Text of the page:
“The big question is if voters generally do punish undemocratic behavior by politicians in sufficient numbers to cause his/her electoral defeat. Recent survey experimental evidence in the United States has suggested that American voters do not typically vote undemocratic politicians out of office,” van Noort said.

“The problem with these studies is that they typically rely on relatively modest treatments (e.g., a politician that takes some polling stations away in areas that tend to vote for the opposition) and are hypothetical (which means that it is unclear whether voters would not react differently in the real world when democracy is truly at stake).”

“My study tries to alleviate these weaknesses of existing studies by studying the effect of a novel quasi-experiment created by the fact that Donald Trump’s incitement of the January 6 attack on the U.S. Capitol coincided with a public opinion survey that samples respondents using random digit dialing.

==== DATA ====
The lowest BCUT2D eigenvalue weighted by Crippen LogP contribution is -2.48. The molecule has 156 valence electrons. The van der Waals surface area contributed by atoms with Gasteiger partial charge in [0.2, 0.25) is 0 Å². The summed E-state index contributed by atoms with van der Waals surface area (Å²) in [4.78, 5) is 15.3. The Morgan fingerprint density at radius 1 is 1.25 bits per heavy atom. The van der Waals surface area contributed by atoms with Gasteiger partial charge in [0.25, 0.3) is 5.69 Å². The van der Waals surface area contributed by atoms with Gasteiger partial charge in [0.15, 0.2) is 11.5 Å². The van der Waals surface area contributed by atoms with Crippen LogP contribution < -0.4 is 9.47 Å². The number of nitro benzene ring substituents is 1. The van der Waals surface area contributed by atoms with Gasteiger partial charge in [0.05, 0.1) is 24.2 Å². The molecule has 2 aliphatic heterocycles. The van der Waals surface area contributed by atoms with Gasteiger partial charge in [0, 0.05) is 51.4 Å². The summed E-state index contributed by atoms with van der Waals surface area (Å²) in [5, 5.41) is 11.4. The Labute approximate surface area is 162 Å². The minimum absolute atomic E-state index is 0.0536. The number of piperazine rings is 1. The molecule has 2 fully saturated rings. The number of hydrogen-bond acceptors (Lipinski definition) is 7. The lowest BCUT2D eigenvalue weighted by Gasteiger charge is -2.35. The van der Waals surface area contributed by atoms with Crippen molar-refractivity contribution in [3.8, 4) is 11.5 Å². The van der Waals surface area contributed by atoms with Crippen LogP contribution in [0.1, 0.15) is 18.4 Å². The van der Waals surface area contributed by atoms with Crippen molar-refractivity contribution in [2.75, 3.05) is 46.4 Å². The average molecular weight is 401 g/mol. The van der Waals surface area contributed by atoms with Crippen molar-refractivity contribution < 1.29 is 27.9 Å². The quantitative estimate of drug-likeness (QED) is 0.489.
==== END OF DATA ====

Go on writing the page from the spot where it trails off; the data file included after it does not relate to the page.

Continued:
“Because any individual with a U.S. phone number had an equal probability to be sampled just before and just after January 6, 2021, the people who were surveyed just before (say, on January 5, 2021) and just after (say, on January 7, 2021) the event occurred are arguably comparable to each other on all factors besides the undemocratic acts of Donald Trump and his supporters on January 6, 2021,” van Noort explained.

The survey was part of Gallup’s regular “Mood of the Nation” series, and the sample for the current analysis included 1,023 American respondents. The key dependent variables were respondents’ self-reported political affiliation (whether they identified as Republican, lean Republican, Independent, lean Democratic, or Democrat) and their approval or disapproval of Donald Trump’s job performance as president.

Van Noort found only a modest decrease in public support for the Republican Party and Trump in its aftermath. In the 1.5 weeks following the insurrection, the Republican Party’s support decreased by approximately 11 percentage points, indicating that about 78% of those who had identified as Republicans prior to January 6 remained loyal to the party. This reduction in support, while notable, was not as significant as one might expect given the circumstances.